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Sometimes, Nautilus Live’s remotely operated vehicles stumble upon creatures that are not immediately identifiable.

And here, in the waters off the Hawaiian Islands, they encountered an animal whose first impression defied easy categorization. Was this floating black spot an escaped punctuation mark?

Or a rogue music note, making a break for it from some composer’s score? Or was this rippling blob of pure liquid darkness something…else, entirely? [[ ♪♪ INTRO ♪♪ ]] The creature eventually revealed itself to be a thing called a pelican or gulper eel. While many animals are capable of making themselves look larger than they are, this resident of the marine realm is especially good at distorting its shape and hiding its eel-like form.

Until it opens its jaws, releasing the water it had used to inflate the pelican-like pouch from which it takes its name, and folding them inward like the ribs of an umbrella. It may be difficult to reconcile the comical proportions of this deep sea eel with its shadowy coloration – like discovering a goth Muppet in the ocean’s depths. But, somehow, the pelican eel lives with this contradictory appearance.

And the truth is, its skin is not just black – it is ultra-black. It is one of the deep sea fishes whose skin reflects less than half-a-percent of the light that touches it. And while there is little sunlight to be found in the deepest parts of the oceans, there are certainly organisms who make their own light, including the pelican eel itself.

A light organ can be found at the tip of its whip-like tail. But its skin absorbs even the light created by living sources, cloaking this fish in darkness. While some eels revel in the gloom, camouflaging themselves to blend in, others stand out instead.

Like this snipe eel. Caught on video off the coast of central California, the snipe eel’s grayish-white body shines in the ROV’s lights as it slithers through the water. It’s a stark contrast to the pelican eel in color and in the shape of its jaws, which are elongated like the tines of a carving fork or the bill of a shorebird.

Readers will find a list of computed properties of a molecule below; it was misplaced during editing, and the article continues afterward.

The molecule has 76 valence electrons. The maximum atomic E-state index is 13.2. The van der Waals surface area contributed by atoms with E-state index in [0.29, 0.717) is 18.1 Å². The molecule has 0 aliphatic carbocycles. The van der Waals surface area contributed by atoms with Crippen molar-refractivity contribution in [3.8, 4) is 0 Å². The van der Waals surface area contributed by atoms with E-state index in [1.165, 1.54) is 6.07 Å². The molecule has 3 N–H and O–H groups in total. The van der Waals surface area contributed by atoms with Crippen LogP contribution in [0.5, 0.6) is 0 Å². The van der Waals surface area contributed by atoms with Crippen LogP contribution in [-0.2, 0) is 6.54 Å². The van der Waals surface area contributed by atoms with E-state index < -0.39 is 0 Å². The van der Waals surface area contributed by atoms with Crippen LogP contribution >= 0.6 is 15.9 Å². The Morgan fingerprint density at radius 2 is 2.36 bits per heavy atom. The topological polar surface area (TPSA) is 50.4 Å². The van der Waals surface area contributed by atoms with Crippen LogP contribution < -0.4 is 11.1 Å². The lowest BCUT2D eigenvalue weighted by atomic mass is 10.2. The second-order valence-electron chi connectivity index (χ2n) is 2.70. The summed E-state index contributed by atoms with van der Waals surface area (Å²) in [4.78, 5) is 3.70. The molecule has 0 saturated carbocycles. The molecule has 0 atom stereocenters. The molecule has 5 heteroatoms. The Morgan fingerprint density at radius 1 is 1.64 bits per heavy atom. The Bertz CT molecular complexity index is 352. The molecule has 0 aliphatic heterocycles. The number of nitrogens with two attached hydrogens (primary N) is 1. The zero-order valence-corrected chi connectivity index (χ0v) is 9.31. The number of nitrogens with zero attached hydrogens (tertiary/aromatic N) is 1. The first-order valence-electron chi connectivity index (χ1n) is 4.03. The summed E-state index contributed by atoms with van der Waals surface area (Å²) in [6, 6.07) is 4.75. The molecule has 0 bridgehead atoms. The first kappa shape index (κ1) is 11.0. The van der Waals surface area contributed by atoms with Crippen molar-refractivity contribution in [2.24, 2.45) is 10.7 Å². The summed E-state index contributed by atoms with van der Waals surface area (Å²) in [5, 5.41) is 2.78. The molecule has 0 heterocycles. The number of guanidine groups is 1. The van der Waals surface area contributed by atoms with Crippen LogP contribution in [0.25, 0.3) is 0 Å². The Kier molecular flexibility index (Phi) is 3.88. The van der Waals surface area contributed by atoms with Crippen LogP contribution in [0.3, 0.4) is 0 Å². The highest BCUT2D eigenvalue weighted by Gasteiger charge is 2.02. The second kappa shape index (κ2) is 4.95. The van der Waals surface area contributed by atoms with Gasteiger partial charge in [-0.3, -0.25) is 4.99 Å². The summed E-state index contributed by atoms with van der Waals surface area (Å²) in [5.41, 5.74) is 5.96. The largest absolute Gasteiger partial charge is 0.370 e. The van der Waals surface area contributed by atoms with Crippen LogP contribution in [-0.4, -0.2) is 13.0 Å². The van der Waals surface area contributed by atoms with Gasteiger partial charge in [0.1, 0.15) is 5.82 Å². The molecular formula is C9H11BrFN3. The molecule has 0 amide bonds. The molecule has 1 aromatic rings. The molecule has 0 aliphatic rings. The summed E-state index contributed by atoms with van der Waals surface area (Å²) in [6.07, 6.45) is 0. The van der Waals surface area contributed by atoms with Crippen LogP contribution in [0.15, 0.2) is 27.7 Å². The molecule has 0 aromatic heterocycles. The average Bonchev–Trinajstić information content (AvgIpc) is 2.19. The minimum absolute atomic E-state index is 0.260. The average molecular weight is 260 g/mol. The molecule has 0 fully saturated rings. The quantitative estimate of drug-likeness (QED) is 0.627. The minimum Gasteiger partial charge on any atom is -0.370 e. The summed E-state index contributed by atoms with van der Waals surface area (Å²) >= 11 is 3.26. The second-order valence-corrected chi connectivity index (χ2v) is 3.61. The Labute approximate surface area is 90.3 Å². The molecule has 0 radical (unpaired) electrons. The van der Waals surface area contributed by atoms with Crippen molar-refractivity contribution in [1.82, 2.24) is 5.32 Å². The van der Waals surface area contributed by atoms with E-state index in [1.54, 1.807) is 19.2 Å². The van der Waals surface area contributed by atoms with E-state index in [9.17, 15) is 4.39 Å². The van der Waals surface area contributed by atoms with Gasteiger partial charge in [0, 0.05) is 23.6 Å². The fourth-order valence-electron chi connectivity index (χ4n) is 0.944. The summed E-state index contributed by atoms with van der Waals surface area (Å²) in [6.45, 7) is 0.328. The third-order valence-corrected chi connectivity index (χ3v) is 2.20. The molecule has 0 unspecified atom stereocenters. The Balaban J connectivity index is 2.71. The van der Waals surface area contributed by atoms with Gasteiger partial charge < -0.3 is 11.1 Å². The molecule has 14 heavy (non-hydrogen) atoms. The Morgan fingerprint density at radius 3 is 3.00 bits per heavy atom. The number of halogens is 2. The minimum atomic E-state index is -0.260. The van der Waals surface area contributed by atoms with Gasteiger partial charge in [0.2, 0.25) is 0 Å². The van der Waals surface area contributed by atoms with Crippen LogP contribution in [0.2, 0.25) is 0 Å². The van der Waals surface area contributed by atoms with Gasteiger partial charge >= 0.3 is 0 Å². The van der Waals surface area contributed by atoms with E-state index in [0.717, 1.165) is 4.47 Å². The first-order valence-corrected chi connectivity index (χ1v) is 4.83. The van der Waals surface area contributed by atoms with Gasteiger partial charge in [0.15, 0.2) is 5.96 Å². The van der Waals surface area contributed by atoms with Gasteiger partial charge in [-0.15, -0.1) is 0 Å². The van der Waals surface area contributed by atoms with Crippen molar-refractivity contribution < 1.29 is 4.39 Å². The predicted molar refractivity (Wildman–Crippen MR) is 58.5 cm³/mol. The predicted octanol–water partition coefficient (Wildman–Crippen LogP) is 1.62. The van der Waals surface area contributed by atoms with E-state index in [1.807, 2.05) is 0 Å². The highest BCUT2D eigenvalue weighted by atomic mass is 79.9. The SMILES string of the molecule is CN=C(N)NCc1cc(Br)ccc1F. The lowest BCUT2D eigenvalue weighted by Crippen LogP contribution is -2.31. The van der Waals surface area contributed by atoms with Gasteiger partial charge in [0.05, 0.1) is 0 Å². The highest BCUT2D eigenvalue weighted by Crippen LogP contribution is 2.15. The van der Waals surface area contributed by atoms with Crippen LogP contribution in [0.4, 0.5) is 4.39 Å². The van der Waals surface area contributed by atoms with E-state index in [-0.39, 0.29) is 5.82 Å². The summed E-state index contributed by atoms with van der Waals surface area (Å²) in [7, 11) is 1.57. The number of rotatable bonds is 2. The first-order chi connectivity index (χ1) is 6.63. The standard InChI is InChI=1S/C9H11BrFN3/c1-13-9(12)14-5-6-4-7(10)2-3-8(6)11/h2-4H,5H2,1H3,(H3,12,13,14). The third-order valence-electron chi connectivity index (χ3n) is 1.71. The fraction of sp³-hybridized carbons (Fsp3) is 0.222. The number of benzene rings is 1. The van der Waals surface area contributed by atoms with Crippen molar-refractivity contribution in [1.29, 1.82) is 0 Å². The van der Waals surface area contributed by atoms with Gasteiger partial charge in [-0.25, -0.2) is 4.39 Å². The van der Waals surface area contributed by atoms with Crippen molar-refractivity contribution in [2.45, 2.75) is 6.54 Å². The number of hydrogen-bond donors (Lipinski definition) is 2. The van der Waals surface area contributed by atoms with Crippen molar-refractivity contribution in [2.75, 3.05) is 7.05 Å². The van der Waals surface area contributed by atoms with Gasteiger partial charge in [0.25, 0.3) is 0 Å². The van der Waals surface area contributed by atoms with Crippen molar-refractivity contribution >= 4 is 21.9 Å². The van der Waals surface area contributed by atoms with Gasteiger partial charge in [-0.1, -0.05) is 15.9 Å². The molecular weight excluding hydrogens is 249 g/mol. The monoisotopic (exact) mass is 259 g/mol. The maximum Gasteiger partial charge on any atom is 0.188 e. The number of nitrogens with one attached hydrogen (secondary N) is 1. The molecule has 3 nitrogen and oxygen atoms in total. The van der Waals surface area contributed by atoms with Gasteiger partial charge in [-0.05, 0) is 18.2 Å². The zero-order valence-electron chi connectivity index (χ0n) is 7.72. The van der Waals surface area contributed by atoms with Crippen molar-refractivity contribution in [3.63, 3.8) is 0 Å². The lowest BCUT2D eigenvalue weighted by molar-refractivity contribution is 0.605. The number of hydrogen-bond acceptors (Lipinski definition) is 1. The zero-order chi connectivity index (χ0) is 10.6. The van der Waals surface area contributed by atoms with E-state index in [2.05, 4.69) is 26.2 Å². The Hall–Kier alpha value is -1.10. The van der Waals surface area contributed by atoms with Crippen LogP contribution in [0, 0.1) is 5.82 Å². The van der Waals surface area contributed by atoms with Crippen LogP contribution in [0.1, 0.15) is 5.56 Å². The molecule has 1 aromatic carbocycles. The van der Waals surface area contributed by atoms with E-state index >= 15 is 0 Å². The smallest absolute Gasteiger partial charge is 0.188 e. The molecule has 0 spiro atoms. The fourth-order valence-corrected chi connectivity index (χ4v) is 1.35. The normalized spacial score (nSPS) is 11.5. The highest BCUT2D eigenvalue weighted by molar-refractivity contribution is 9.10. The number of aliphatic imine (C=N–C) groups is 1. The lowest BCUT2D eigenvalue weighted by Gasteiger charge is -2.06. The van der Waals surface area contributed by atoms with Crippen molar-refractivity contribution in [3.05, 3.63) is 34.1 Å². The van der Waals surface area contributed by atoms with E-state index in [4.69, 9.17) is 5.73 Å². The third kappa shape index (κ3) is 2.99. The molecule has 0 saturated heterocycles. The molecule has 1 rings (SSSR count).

And it is, indeed, named for a bird – the snipe is a bird with a long, thin beak. So, for all its differences from the pelican eel, they do have that in common. Those skinny, slender jaws are lined with tiny, hooked teeth used for catching its prey: small swimming crustaceans.

And while perhaps not as dramatic as being gulped by a pelican eel, the jaws of the snipe eel must be effective enough at snaring the antennae of tiny crustaceans, as eels of this family can grow to be a meter to a meter-and-half long. This one, though, seems content to just swim through the haze of marine snow, opening and closing those jaws, until the ROV moves on. Before you go, we just want to say thanks for coming with us on this undersea experiment.

If you’re a fan of our videos, you can support us in a couple of ways. We’ve teamed up with Emily Graslie to create a limited edition art print of some of our beasts. You can get one now over at

We also still have Bizarre Beasts calendars available for sale at And we’ll be back on the first Friday of next month with another episode of Bizarre Beasts. [[ ♪♪ OUTRO ♪♪ ]]